Synergists of rear lunge: Quadriceps, Adductor Magnus, Soleus
Dynamic stabilizers of rear lunge: Hamstrings, Gastrocnemius
Target muscle of front kick: Iliopsoas
Synergists of front kick: Quadriceps, Tensor Fasciae Latae, Pectineus, Sartorius, Adductor Longus, Adductor Brevis
Dynamic stabilizer of front kick: Rectus Femoris
Stand with your hands on your hips or clasped together in front of you.
Keeping your torso upright, inhale as you step one foot back, lowering your back knee until you are almost kneeling.
Exhale as you kick your back foot to the front as you stand back up.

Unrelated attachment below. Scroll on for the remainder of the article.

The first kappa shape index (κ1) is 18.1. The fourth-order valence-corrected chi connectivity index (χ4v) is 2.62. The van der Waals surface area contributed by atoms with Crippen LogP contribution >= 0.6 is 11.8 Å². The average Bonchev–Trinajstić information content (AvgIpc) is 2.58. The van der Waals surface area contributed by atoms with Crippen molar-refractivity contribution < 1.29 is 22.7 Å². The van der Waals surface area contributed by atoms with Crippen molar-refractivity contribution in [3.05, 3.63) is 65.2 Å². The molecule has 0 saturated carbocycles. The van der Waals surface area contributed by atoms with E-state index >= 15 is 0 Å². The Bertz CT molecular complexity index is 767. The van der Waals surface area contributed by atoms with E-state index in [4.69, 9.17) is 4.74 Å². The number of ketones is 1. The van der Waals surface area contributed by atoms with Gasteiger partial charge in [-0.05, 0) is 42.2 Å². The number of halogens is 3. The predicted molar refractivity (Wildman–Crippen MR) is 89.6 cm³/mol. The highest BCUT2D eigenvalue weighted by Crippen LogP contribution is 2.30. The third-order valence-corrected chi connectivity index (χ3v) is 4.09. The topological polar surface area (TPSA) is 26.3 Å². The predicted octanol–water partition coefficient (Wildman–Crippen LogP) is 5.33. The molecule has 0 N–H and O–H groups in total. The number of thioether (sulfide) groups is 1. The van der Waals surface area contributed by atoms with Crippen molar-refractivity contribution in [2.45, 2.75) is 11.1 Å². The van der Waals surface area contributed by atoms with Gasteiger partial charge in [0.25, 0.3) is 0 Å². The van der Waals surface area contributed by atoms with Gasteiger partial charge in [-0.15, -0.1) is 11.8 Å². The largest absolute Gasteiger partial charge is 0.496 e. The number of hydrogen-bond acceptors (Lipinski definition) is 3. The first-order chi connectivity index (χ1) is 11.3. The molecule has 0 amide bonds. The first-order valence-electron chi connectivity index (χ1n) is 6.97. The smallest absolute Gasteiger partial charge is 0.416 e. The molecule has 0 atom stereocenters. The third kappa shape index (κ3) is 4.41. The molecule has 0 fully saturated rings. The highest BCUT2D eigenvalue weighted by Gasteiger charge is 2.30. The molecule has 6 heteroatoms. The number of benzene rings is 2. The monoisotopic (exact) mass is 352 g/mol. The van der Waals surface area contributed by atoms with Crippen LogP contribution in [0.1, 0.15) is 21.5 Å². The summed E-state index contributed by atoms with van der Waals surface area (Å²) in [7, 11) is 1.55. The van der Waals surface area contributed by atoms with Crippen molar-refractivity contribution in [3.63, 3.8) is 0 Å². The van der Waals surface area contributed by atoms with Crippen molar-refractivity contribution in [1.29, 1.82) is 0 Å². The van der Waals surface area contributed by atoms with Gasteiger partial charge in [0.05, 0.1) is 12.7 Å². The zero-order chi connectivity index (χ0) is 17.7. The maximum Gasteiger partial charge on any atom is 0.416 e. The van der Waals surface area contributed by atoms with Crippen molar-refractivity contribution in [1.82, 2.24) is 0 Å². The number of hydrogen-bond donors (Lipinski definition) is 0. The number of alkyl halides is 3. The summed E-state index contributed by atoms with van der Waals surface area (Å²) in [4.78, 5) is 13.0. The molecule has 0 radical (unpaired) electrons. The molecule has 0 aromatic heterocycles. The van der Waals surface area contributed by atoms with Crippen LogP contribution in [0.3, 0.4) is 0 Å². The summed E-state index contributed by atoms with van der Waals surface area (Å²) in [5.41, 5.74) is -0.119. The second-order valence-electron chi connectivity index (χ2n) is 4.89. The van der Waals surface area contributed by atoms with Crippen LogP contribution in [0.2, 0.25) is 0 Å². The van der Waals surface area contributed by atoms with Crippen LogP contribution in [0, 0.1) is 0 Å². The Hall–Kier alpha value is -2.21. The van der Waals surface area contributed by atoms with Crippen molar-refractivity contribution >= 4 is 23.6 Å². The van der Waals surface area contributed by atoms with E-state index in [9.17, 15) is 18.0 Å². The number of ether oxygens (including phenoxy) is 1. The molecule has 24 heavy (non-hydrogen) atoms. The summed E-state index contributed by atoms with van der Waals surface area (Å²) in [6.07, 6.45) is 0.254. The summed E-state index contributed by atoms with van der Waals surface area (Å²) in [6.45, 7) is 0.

Inhale as you return to the rear lunge.
Repeat for the desired number of repetitions.
Repeat on the opposite side.
Comments and tips
The front kick to rear lunge is also known as the reverse lunge with front kick.
Your knees should make 90-degree angles as you lunge.
Do not allow the knee of your back leg to touch the floor.
Compared to the regular rear lunge, the front kick to rear lunge requires more balance. This is because the kicking motion will require you to stand on your supporting leg for a longer period of time.
The front kick to rear lunge improves dynamic balance since you are balancing on one leg while in motion. This is different from static balance which would be balancing in one position (e.g. standing still on one leg).
Keep your knees and feet pointing in the same direction.